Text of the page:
A Brussels police officer is currently behind bars because he had been leaking information to terrorist suspects about investigations against them.
The Belgian of North African origin, worked as a dispatcher at the Brussels-North police zone.
He leaked the info via the WhatsApp messaging service, La Dernière Heure reported. The Brussels court and Comité P, which controls the police, had been investigating Momo E.S. for several weeks. They are now convinced that suspects had secret information about an ongoing terrorist investigation.
It remains unclear how many messages were exchanged.
Momo knew, among other things, where and when police raids would occur. This information gave the terrorist suspects the chance to follow anti-terror police operations live.
For the time being, it also remains unclear how long the crooked agent had had contact with jihadists.
A Brussels judge issued a warrant for Momo’s arrest on Monday at his place of work for breach of professional secrecy and corruption.
He has not been charged with a terrorist offense yet. After appearing in court to hear the charges against him, he was taken to the prison of St. Gillis.
At the end of this week or at the end of Monday, the man will appear before the Brussels Council, which must decide whether Momo’s detention will be extended.
Meanwhile the controversial exhibition promoting Islam in Europe as an historical fact, has opened in Brussels after a delay caused by the jihadist attacks that took 32 lives in the Belgian capital last year.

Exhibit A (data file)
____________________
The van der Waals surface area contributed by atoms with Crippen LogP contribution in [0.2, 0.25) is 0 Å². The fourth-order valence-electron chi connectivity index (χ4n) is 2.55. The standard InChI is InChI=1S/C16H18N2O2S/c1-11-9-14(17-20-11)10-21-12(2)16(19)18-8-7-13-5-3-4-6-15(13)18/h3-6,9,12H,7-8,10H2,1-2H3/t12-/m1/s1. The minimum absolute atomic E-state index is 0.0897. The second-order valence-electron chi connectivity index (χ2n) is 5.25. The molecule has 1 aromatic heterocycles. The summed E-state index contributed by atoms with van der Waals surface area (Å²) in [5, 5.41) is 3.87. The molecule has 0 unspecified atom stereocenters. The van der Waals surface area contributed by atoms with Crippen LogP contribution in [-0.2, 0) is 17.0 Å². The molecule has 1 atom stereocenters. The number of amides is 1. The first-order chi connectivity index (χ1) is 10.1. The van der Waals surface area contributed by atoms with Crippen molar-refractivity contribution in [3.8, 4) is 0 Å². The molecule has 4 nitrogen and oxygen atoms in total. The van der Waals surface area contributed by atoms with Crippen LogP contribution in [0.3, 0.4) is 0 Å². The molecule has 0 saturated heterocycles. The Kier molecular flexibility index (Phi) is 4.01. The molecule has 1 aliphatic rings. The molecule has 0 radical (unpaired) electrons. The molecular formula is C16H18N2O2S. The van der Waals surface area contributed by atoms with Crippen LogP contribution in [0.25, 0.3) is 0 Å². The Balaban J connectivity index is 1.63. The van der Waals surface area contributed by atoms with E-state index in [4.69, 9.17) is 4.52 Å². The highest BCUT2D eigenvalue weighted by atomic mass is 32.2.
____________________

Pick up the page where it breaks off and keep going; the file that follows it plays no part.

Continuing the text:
Entitled “Islam. It’s Also Our History” and curated by the Museum of Europe, it was postponed because organisers had struggled to find a venue as many were hesitant to host an event that would pose a risk to visitors. The exhibition finally opened on September 15 at the Vanderborght Building, which is owned by the Brussels city authorities.
“We want to make clear to Europeans that Islam is part of European civilization and that it isn’t a recent import but has roots going back 13 centuries,” said Isabelle Benoit, a historian with Tempora, responsible for designing the exhibition.
Visitors may view an “art” installation by US artist Gregory Green in which a mock bomb is held in a Louis Vuitton vanity case, funded by unsuspecting EU taxpayers.
Belgium has been on high alert for terror attacks following three ISIS co-ordinated suicide bombings in March last year.
Two bombs at Brussels Airport and one at Maalbeek metro station in central Brussels killed 32 civilians and injured more than 300 people, while another bomb was also found during a search of the airport.
Last month, a Somali jihadist attacked two soldiers patrolling in central Brussels with a knife. The man rushed towards them and attacked them from behind while shouting “Allahu Akbar”, according to the Belgian Federal Prosecutor’s Office.
The attacker later died in hospital from his injuries after he was shot twice.
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